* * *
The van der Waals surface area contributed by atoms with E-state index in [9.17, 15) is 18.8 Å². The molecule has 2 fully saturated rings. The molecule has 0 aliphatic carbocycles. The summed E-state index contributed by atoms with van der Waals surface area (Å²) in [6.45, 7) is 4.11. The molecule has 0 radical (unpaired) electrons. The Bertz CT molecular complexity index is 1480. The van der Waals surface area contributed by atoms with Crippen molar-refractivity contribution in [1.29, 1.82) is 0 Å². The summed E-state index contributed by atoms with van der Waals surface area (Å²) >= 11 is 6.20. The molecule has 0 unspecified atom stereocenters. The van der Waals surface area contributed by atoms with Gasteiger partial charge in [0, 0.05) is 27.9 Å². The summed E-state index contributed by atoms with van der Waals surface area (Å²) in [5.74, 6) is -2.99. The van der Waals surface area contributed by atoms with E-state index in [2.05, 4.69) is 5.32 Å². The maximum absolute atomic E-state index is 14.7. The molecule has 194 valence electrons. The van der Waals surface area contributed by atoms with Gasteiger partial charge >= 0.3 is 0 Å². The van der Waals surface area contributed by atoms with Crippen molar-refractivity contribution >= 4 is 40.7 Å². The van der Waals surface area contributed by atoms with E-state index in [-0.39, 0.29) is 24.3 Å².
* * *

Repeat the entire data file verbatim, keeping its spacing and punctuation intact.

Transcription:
The van der Waals surface area contributed by atoms with E-state index in [9.17, 15) is 18.8 Å². The molecule has 2 fully saturated rings. The molecule has 0 aliphatic carbocycles. The summed E-state index contributed by atoms with van der Waals surface area (Å²) in [6.45, 7) is 4.11. The molecule has 0 radical (unpaired) electrons. The Bertz CT molecular complexity index is 1480. The van der Waals surface area contributed by atoms with Crippen molar-refractivity contribution in [1.29, 1.82) is 0 Å². The summed E-state index contributed by atoms with van der Waals surface area (Å²) >= 11 is 6.20. The molecule has 0 unspecified atom stereocenters. The van der Waals surface area contributed by atoms with Gasteiger partial charge in [0, 0.05) is 27.9 Å². The summed E-state index contributed by atoms with van der Waals surface area (Å²) in [5.74, 6) is -2.99. The van der Waals surface area contributed by atoms with E-state index in [2.05, 4.69) is 5.32 Å². The maximum absolute atomic E-state index is 14.7. The molecule has 194 valence electrons. The van der Waals surface area contributed by atoms with Gasteiger partial charge >= 0.3 is 0 Å². The van der Waals surface area contributed by atoms with Crippen molar-refractivity contribution >= 4 is 40.7 Å². The van der Waals surface area contributed by atoms with E-state index in [-0.39, 0.29) is 24.3 Å².